Jimmie Higgins eBook

This eBook from the Gutenberg Project consists of approximately 392 pages of information about Jimmie Higgins.
the product of his imagination—­because he had just met Lacey Granitch, and had been reminded of the night when he and Lizzie had crouched in the room of the lonely farm-house and listened to the sounds and smelled the odour through the door.  And presently Jimmie heard the very same sounds from the tent—­moans and shrieks, babbling as of insane men.  How strange that both times when he smelt this odour and heard these cries he should be with the young master of the Empire Shops!

Jimmie’s turn came, and they led him into the tent, making short work of him—­merely ascertaining that no artery was cut and that he would not bleed to death, and then tagging him for the brigade hospital.  They loaded him into a truck with a score of other “sitting cases”, including Lacey Granitch, and treated him to a long ride which he did not at all enjoy.  At the hospital, which was a big group of tents, now swarming with activity, Jimmie waited his turn again—­so many wounds all at once, and so few to tend them!

At last he was led into the operating-place; the first sight that greeted his eyes being a couple of orderlies carrying out a tub filled with sawed-off arms and legs and miscellaneous fragments of men.  There was a surgeon with a white costume smeared with blood, and a white mask over his face, and several nurses with white masks also.  Nobody greeted him, or stopped for preliminaries—­they laid him on the operating-table, and covered all but his shattered arm with a rubber sheet, and slit off his bandages, and then a nurse put someting over his face and said, “Breathe deeply, please.”

It was that ghastly odour again, but overpowering now.  Jimmie breathed, and everything began to rock and swim, his head began to roar, worse than when he had fought the machine-gun.  He could not stand any more of it; he cried and struggled to get loose, but they had strapped his feet, and someone held his other arm, so his frantic efforts were of no avail.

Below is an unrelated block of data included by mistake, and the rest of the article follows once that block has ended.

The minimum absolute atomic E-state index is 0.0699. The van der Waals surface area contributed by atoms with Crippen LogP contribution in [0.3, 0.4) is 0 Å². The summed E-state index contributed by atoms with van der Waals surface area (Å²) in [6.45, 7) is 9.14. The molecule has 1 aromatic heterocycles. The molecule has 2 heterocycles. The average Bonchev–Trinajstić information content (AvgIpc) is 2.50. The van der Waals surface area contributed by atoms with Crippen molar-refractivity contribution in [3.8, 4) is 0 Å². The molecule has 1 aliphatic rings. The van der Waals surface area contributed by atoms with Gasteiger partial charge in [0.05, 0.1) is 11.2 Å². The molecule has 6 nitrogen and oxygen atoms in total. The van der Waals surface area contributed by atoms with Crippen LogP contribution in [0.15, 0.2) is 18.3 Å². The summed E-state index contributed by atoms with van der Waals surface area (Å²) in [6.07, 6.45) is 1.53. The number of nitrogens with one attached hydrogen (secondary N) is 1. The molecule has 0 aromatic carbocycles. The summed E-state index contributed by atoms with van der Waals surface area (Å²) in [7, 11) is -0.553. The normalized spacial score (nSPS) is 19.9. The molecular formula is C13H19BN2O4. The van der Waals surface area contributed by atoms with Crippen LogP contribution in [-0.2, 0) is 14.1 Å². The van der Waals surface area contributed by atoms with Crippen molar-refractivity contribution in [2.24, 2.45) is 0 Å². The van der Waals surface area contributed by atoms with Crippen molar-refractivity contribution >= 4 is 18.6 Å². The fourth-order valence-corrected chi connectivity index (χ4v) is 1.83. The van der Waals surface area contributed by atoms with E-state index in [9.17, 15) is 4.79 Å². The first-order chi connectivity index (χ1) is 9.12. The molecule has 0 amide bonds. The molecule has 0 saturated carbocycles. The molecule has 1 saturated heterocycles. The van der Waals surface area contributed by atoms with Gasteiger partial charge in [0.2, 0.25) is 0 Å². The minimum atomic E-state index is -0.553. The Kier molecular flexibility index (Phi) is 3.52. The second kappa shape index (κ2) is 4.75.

He began to fall; head over heels he went tumbling, into vast bottomless abysses-down, down, down.  He heard a strange voice saying:  “Their collars are too tight.”  The words rang in his ears, they assumed monstrous and overwhelming significance, they became a whole universe by themselves—­“Their collars are too tight!” All the rest of creation ceased, the lamp of being went out; there remained only a voice, pronouncing amid whirling infinities:  “Their collars are too tight!”


Somewhere in the vast spaces of chaos was a snore.  Then ages afterwards, out of the void there arose a mysterious forgotten effort to get something out of a choking throat.  After several such unaccountable manifestations, the feeble flame of consciousness that called itself Jimmie Higgins flickered up, and he realized that it was he who was trying desperately not to be choked.  Also he realized that he was become one horrible pain; somebody had driven a nail through his arm, and fastened him tight to the ground by it; also they had blown up his stomach, so that it was threatening to burst, and when he choked, it was an agony.  He gasped for help, but no one paid any attention to him; he was all alone in the dungeon-house of pain, buried and forgotten for ever.

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Jimmie Higgins from Project Gutenberg. Public domain.
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